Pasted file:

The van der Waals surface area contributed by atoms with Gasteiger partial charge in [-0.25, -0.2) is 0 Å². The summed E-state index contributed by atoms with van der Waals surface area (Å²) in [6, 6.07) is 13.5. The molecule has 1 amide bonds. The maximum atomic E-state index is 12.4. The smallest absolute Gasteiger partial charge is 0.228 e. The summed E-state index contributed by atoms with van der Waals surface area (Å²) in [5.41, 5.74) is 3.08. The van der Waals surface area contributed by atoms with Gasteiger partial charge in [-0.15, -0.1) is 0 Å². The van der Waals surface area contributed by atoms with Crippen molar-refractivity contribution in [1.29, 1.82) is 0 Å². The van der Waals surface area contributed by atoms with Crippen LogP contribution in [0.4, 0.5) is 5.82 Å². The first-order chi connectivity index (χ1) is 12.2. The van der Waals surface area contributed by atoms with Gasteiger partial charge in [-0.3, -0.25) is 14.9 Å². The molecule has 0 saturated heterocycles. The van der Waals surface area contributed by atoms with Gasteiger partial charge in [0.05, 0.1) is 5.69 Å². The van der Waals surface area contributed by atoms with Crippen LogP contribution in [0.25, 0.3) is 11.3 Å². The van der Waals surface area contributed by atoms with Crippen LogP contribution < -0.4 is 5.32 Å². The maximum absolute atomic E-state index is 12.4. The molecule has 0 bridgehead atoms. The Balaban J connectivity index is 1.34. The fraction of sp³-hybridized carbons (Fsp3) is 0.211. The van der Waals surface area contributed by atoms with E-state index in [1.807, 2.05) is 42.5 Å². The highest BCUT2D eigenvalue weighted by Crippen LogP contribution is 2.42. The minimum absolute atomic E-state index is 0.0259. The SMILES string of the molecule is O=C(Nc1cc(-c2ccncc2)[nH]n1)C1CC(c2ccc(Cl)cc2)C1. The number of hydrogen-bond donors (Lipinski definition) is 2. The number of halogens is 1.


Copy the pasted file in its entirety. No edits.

The van der Waals surface area contributed by atoms with Gasteiger partial charge in [-0.25, -0.2) is 0 Å². The summed E-state index contributed by atoms with van der Waals surface area (Å²) in [6, 6.07) is 13.5. The molecule has 1 amide bonds. The maximum atomic E-state index is 12.4. The smallest absolute Gasteiger partial charge is 0.228 e. The summed E-state index contributed by atoms with van der Waals surface area (Å²) in [5.41, 5.74) is 3.08. The van der Waals surface area contributed by atoms with Gasteiger partial charge in [-0.15, -0.1) is 0 Å². The van der Waals surface area contributed by atoms with Crippen molar-refractivity contribution in [1.29, 1.82) is 0 Å². The van der Waals surface area contributed by atoms with Crippen LogP contribution in [0.4, 0.5) is 5.82 Å². The first-order chi connectivity index (χ1) is 12.2. The van der Waals surface area contributed by atoms with Gasteiger partial charge in [-0.3, -0.25) is 14.9 Å². The molecule has 0 saturated heterocycles. The van der Waals surface area contributed by atoms with Gasteiger partial charge in [0.05, 0.1) is 5.69 Å². The van der Waals surface area contributed by atoms with Crippen LogP contribution in [0.25, 0.3) is 11.3 Å². The van der Waals surface area contributed by atoms with Crippen LogP contribution < -0.4 is 5.32 Å². The maximum absolute atomic E-state index is 12.4. The molecule has 0 bridgehead atoms. The Balaban J connectivity index is 1.34. The fraction of sp³-hybridized carbons (Fsp3) is 0.211. The van der Waals surface area contributed by atoms with E-state index in [1.807, 2.05) is 42.5 Å². The highest BCUT2D eigenvalue weighted by Crippen LogP contribution is 2.42. The minimum absolute atomic E-state index is 0.0259. The SMILES string of the molecule is O=C(Nc1cc(-c2ccncc2)[nH]n1)C1CC(c2ccc(Cl)cc2)C1. The number of hydrogen-bond donors (Lipinski definition) is 2. The number of halogens is 1.